DB2 Basics: Capitalization

When does case matter in DB2? Well, it doesn’t unless it does. Nice and clear, huh?

When Text Must be in the Correct Case

Text must be in the correct case whenever it is part of a literal string. Things that you have to enclose in single quotes are case sensative.
select * from table where col1='text'
is different from
select * from table where col1='Text'
and also different from
select * from table where col1='TEXT'

There are functions that you can use to convert either side or both sides of that where clause the same case.
select * from table where lower(col1)='text'
While that one will work, it may not be the best for performance. When using functions like this, we prefer that they not be applied to column data, because that can prevent DB2 from using indexes on the column at all. This can be a drastic impact.

Most of the DBAs in the room at a conference when it was announced that expression-based indexes were likely to be included in 10.5 cheered. 10.5 does indeed include expression based indexes. This used to be a cool thing that both z/OS and Oracle had that DB2 LUW did not. This makes it so we can create this:
create index ix_table_lower_col1 on table (lower(col1))
That index is fully separate and different than an index simply on col1, so we have to be careful to not over-index, but can help us out of a tight spot. Ideally, the information would be entered in the correct text and validated when it was inserted into the table.

Knowledge center entries on:
The LOWER function
The UPPER function

When Case MIGHT Matter

For the most part, case does not matter on the names of objects. The following will usually all work:
select * from table where col1='text'
select * from TABLE where col1='text'
select * from TaBlE where col1='text'
However, it is possible to specifically create objects with case sensitive names. Like creating objects with spaces in them, it’s a bad idea and not something I recommend. To create a table with a case sensitive name, you use:
create table "YourTable" (id INTEGER)
Now, every time you work with that table, you have to use "YourTable" instead of just yourtable or YOURTABLE. I find this highly annoying, but there are enough annoying vended databases out there that my runstats and reorg scripts are coded to handle this.

The above is true for all object names – tables, columns, indexes etc.

Internally, if you do not force mixed case, DB2 for LUW stores object names in all UPPER CASE. This means if you’re querying a system table for information about an object, you have to put the object name in upper case like this:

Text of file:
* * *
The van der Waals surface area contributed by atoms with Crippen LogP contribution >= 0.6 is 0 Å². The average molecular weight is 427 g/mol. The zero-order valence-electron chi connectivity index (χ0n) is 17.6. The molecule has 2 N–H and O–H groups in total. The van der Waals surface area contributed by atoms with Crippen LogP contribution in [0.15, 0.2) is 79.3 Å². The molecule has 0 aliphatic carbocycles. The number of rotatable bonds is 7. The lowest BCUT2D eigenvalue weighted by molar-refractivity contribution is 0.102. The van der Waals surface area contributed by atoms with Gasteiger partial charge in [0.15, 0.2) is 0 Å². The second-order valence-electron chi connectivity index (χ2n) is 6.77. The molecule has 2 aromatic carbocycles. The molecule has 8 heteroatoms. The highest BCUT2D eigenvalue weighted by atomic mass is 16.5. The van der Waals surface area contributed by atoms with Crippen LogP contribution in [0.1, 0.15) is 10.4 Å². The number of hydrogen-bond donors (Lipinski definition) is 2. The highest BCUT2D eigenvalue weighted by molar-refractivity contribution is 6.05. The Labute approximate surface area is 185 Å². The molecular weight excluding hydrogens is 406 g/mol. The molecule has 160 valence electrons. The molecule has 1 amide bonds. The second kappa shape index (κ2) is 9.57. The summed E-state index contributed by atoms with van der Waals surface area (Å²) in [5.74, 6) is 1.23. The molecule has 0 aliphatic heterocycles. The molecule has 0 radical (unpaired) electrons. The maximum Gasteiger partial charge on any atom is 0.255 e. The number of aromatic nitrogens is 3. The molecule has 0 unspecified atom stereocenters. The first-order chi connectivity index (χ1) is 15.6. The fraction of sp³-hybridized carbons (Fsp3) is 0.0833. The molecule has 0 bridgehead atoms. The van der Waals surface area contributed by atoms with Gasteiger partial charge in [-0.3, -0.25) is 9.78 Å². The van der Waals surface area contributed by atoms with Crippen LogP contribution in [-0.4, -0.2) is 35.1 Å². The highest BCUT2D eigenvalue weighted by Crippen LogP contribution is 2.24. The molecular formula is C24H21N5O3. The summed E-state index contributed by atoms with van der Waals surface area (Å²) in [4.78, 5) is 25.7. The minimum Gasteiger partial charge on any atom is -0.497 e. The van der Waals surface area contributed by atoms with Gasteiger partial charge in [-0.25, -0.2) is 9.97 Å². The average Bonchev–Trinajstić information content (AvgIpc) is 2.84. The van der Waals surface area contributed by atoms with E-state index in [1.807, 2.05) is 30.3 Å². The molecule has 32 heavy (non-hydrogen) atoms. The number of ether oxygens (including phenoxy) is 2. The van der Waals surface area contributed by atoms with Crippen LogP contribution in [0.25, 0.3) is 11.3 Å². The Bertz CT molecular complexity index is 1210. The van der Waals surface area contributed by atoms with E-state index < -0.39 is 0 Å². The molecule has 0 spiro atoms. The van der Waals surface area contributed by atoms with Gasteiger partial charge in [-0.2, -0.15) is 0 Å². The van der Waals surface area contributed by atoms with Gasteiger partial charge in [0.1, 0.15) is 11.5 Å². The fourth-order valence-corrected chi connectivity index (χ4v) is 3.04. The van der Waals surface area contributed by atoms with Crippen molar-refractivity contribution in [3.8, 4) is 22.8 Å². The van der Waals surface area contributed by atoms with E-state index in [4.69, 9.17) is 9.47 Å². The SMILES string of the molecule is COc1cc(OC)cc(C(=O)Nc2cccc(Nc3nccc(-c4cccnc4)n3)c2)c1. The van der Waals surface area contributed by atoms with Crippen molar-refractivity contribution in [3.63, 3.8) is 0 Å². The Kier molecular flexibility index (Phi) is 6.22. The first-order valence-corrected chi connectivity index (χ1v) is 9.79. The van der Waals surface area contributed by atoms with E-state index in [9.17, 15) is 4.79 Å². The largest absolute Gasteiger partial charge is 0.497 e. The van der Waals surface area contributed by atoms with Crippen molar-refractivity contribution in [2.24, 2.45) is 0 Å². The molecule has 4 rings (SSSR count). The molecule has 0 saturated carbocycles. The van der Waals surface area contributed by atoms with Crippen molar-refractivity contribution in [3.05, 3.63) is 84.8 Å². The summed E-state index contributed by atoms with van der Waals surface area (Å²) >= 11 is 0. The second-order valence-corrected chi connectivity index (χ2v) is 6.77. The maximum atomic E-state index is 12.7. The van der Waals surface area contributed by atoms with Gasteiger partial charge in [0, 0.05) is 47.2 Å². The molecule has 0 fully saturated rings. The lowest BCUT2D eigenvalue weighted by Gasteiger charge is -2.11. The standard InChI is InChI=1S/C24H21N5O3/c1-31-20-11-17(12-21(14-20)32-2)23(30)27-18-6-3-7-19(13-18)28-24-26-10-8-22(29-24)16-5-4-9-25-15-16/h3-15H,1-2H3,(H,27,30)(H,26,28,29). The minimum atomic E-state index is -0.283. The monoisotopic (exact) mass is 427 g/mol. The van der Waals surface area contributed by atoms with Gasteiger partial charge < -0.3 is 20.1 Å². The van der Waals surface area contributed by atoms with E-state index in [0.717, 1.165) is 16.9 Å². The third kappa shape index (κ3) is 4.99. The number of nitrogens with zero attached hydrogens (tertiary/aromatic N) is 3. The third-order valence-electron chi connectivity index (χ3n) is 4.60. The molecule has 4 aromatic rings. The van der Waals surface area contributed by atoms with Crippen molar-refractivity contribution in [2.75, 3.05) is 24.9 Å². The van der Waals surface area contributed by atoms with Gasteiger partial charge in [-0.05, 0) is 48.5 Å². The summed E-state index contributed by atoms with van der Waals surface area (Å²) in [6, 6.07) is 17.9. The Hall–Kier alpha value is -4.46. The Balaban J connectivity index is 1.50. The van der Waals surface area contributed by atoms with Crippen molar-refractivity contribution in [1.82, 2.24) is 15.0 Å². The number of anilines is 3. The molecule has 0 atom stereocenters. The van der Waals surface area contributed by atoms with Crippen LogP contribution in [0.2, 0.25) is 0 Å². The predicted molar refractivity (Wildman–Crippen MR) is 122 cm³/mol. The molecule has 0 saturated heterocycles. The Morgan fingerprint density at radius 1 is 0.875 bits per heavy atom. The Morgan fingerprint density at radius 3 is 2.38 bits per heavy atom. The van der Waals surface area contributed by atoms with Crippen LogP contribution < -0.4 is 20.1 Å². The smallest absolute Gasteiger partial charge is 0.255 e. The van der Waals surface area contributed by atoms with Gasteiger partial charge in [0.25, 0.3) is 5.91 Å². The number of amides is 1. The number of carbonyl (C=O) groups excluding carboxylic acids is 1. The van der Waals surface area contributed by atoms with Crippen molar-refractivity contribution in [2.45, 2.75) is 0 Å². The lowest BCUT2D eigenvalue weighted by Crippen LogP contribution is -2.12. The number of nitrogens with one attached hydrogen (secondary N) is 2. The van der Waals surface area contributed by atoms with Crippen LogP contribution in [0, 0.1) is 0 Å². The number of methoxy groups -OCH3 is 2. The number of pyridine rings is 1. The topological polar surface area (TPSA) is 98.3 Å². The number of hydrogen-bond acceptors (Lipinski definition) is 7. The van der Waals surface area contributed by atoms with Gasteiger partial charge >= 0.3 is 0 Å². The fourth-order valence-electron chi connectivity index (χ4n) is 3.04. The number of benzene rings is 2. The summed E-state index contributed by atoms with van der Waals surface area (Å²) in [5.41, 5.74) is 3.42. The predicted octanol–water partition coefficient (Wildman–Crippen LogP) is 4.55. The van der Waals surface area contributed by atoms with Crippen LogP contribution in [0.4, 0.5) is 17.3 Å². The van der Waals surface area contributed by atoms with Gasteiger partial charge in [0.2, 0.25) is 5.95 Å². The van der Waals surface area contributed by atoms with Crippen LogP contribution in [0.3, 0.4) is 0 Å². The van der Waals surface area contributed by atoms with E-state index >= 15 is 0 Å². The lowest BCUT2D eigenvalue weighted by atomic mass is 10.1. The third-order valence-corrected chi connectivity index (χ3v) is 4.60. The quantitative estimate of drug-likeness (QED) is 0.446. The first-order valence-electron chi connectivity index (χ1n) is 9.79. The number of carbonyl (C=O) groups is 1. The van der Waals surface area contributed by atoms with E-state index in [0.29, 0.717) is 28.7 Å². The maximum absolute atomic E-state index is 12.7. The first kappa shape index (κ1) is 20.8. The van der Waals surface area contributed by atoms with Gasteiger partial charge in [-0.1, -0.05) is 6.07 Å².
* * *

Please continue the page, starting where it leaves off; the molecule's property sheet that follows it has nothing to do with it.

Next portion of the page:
select * from syscat.tables where tabname='TABLE'

When Case Does Not Matter

Case never matters for DB2 keywords. The following will all work the same way:
select * from table where col1='text'
Select * From table Where col1='text'
SELECT * FROM table WHERE col1='text'

DB2 Tools

In non-SQL applications, the rules are very much the same for objects. When working with DB2 tools, their names are always fully lower case – such as db2pd, db2advis, and so forth. But when you pass in database or table names, the same case rules laid out above should apply. Option flags on the tools are case sensitive – db2fm -d and db2fm -D are two different commands.

SQL Best Practices for Case

Do not used mixed case for object names.
Beyond that, it would be nice if there was consensus on what the best practice is. Some prefer that all keywords are in upper case, with object names in lower case like this:
SELECT * FROM table WHERE col1='Text'
Others prefer the opposite – keywords in lower case, with object names in upper case:
select * from TABLE where COL1='Text'
Others go for everything upper case:
SELECT * FROM TABLE WHERE COL1='Text'
And still others take the (lazy) all lower case approach:
select * from table where col1='Text'

I tend to go with the last (lazy) approach when writing quick one-liners at the command line, not worrying if I mix up the case when copying and pasting. I tend to like the keywords in upper case, with object names in lower case when I’m writing longer queries in a file. Honestly, I don’t think there any technical reasons one way or the other, it’s just what you find more usable.

What is your capitalization best practice or preference, and why?

References

developerWorks article on dealing with case: http://www.ibm.com/developerworks/data/library/techarticle/0203adamache/0203adamache.html

2 comments… add one

  • Hi,

    Very good article! And I would like to say that the problem is even worse when you have to deal with these case-sensitive tables from DB2CLP.

    I asked and solved a question in StackOverFlow that tries to solve this problem: http://stackoverflow.com/questions/12937463/how-to-access-tables-with-same-name-different-case-in-db2

    Andres Gomez (AngocA)

    Reply
  • I like to use UPPER CASE for keywords, lower case for columns and Start Case for other objects in the database. Abbreviations are not capitalised in column names, but are in the other object names. I also use underscores between words and numbers (unless aliasing a table).

    This is a style I have adopted and modified form Joe Celko’s SQL Programming Style book.

    I find the different case usage makes it easier to read and locate the different parts of the SQL statement (clauses, objects and columns)
    Indentation also has a huge part to play in readability but that’s a different subject altogether.

    Example of capitalisation (not indentation)…

    SELECT T1.my_column_1, T2.my_column_2
    FROM My_First_Table AS T1
    INNER JOIN My_Second_Table AS T2
    ON T1.my_column_1 = T2.my_column_1
    WHERE T1.my_column_2 = ‘some value’;

    Reply

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